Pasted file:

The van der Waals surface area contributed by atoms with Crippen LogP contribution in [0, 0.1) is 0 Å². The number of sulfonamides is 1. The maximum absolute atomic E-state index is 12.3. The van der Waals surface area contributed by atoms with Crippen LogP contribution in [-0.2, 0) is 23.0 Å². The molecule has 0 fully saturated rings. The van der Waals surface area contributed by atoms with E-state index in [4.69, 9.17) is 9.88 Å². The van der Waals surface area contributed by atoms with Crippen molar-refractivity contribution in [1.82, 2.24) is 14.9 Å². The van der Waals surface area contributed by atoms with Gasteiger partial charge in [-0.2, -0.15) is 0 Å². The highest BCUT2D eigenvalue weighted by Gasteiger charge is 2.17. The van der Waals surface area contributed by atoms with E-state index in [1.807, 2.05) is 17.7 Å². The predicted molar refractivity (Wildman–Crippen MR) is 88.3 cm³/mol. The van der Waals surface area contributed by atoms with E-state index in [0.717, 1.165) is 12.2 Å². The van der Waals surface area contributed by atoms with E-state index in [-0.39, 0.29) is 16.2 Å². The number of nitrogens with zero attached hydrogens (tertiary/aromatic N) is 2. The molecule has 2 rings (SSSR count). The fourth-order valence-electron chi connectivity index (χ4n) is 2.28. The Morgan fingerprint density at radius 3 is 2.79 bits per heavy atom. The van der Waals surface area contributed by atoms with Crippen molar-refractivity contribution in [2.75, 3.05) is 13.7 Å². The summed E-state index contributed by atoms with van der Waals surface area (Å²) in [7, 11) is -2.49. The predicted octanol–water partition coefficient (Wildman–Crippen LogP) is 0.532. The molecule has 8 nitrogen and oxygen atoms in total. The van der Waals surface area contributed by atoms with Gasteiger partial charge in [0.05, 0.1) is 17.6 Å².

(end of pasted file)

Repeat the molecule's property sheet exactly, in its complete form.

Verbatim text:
The van der Waals surface area contributed by atoms with Crippen LogP contribution in [0, 0.1) is 0 Å². The number of sulfonamides is 1. The maximum absolute atomic E-state index is 12.3. The van der Waals surface area contributed by atoms with Crippen LogP contribution in [-0.2, 0) is 23.0 Å². The molecule has 0 fully saturated rings. The van der Waals surface area contributed by atoms with E-state index in [4.69, 9.17) is 9.88 Å². The van der Waals surface area contributed by atoms with Crippen molar-refractivity contribution in [1.82, 2.24) is 14.9 Å². The van der Waals surface area contributed by atoms with Gasteiger partial charge in [-0.2, -0.15) is 0 Å². The highest BCUT2D eigenvalue weighted by Gasteiger charge is 2.17. The van der Waals surface area contributed by atoms with E-state index in [1.807, 2.05) is 17.7 Å². The predicted molar refractivity (Wildman–Crippen MR) is 88.3 cm³/mol. The van der Waals surface area contributed by atoms with E-state index in [0.717, 1.165) is 12.2 Å². The van der Waals surface area contributed by atoms with E-state index in [-0.39, 0.29) is 16.2 Å². The number of nitrogens with zero attached hydrogens (tertiary/aromatic N) is 2. The molecule has 2 rings (SSSR count). The fourth-order valence-electron chi connectivity index (χ4n) is 2.28. The Morgan fingerprint density at radius 3 is 2.79 bits per heavy atom. The van der Waals surface area contributed by atoms with Crippen molar-refractivity contribution in [2.75, 3.05) is 13.7 Å². The summed E-state index contributed by atoms with van der Waals surface area (Å²) in [7, 11) is -2.49. The predicted octanol–water partition coefficient (Wildman–Crippen LogP) is 0.532. The molecule has 8 nitrogen and oxygen atoms in total. The van der Waals surface area contributed by atoms with Gasteiger partial charge in [0.05, 0.1) is 17.6 Å².